Men experience bulk of illness caused by work

Work is more likely to make men ill according to Government research. Data from the Australian Burden of Disease Study, which calculates the impact that different risk factors have our health, shows that men experience almost three-quarters (72%) of the health burden linked to work.

Men’s unequal share of this health burden differs by cause, from 63% of back pain & problems to 89% of other unintentional injuries. Notably, men experience 96% of the health burden linked to the lung disease pneumoconiosis, which is cause by dust inhalation (including coal dusts and asbestos).

Burden of disease analysis is a technique used to assess and compare the impact of different diseases, conditions or injuries. It uses information from a range of sources to measure the fatal (for example, dying from cancer) and non-fatal (for example, living with cancer) effects of these diseases in a consistent manner.

The result is a measure called DALY (disability-adjusted life years), which combines the impact of dying early and living with illness, by estimating the years of life lost due to premature death (YLL) and years lived in ill health or with disability (YLD) to count the total years of healthy life lost from disease and injury.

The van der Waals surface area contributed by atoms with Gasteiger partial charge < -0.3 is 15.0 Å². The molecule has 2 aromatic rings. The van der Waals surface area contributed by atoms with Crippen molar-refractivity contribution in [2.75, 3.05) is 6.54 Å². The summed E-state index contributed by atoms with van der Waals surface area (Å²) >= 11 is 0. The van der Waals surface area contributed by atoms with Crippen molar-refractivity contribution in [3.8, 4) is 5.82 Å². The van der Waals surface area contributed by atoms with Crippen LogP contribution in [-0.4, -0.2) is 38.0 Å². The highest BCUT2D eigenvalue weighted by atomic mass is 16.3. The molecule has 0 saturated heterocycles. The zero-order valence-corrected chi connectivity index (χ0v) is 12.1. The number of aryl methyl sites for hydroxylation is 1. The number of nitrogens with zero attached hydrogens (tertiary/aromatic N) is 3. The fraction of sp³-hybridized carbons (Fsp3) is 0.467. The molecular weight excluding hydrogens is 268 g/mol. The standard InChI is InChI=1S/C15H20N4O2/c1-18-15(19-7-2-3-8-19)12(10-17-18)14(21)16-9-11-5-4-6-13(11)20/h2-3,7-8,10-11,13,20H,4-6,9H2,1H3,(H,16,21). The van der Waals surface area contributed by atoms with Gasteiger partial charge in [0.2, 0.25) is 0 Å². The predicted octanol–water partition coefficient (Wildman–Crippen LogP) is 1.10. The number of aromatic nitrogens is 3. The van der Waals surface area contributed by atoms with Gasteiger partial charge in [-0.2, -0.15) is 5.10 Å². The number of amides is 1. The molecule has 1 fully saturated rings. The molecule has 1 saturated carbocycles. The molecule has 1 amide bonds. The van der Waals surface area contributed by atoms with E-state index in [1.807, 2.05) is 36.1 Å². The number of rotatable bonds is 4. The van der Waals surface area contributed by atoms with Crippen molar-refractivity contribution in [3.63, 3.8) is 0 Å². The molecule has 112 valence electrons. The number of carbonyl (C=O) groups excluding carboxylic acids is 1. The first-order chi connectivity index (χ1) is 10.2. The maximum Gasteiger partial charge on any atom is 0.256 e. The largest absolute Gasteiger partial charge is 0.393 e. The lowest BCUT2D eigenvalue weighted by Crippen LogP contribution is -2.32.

These measures enable us to calculate that men experience almost three-quarters (72%) of the loss of good health, due to the hazards they are exposed to at work. These hazards include carcinogens, asthmagens, noise, ergonomic stressors, injury, and to particulate matter, gases and fumes in the workplace.

In terms of the whole population, work is responsible for 81% of the health burden due to mesothelioma (a cancer cause by asbestos), 43% of the burden from fires, burns & scalds and 17% of the burden from back pain & problems.

Over a third (36%) of the health burden linked to health is fatal, though that varies depending on the disease. Over 90% of cancers and pneumoconiosis were due to the fatal burden, while hearing loss and back pain & problems were entirely non-fatal.

The high levels of poor health linked to work in men, reflects both a higher labour force participation rate and employment in riskier industries and occupations which are more likely to expose workers to hazards.

Overall, musculoskeletal disorders are responsible for almost half (49%) of the burden between ages 30 and 39. In older ages, the cancer burden attributable to occupational exposures increases (peaking in ages 70–74), due to a lag of up to 40 years between exposure to some carcinogens and disease outcomes.

Who's making a difference for men?

In terms of workplace fatalities, some campaigners believe that introducing Industrial Manslaughter laws is one of the key changes  needed to reduce the number of people who die at work every year.

More broadly, there are a number of organisations around Australia that focus on improving the lives and health of workers in male dominated industries. This include:

If you know of other projects working to improves men's health at work (including projects focused on male-dominated industries) please contact us at: development@amhf.org.au

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